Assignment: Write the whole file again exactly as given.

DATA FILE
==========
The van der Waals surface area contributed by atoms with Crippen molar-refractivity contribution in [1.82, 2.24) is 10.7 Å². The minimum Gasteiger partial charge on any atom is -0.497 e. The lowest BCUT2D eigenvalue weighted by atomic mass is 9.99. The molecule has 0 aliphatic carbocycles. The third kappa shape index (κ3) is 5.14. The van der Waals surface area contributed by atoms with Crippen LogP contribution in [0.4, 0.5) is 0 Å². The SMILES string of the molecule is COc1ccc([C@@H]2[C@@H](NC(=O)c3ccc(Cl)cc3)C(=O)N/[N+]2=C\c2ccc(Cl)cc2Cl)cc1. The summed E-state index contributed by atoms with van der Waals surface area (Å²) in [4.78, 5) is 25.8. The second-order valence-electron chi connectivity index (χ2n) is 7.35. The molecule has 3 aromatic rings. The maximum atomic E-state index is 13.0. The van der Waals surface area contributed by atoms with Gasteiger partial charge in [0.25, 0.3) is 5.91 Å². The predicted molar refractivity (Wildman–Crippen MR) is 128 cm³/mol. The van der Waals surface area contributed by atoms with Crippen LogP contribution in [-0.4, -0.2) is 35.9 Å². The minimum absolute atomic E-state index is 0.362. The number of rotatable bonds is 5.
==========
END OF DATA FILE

The van der Waals surface area contributed by atoms with Crippen molar-refractivity contribution in [1.82, 2.24) is 10.7 Å². The minimum Gasteiger partial charge on any atom is -0.497 e. The lowest BCUT2D eigenvalue weighted by atomic mass is 9.99. The molecule has 0 aliphatic carbocycles. The third kappa shape index (κ3) is 5.14. The van der Waals surface area contributed by atoms with Crippen LogP contribution in [0.4, 0.5) is 0 Å². The SMILES string of the molecule is COc1ccc([C@@H]2[C@@H](NC(=O)c3ccc(Cl)cc3)C(=O)N/[N+]2=C\c2ccc(Cl)cc2Cl)cc1. The summed E-state index contributed by atoms with van der Waals surface area (Å²) in [4.78, 5) is 25.8. The second-order valence-electron chi connectivity index (χ2n) is 7.35. The molecule has 3 aromatic rings. The maximum atomic E-state index is 13.0. The van der Waals surface area contributed by atoms with Gasteiger partial charge in [0.25, 0.3) is 5.91 Å². The predicted molar refractivity (Wildman–Crippen MR) is 128 cm³/mol. The van der Waals surface area contributed by atoms with Crippen LogP contribution in [-0.4, -0.2) is 35.9 Å². The minimum absolute atomic E-state index is 0.362. The number of rotatable bonds is 5.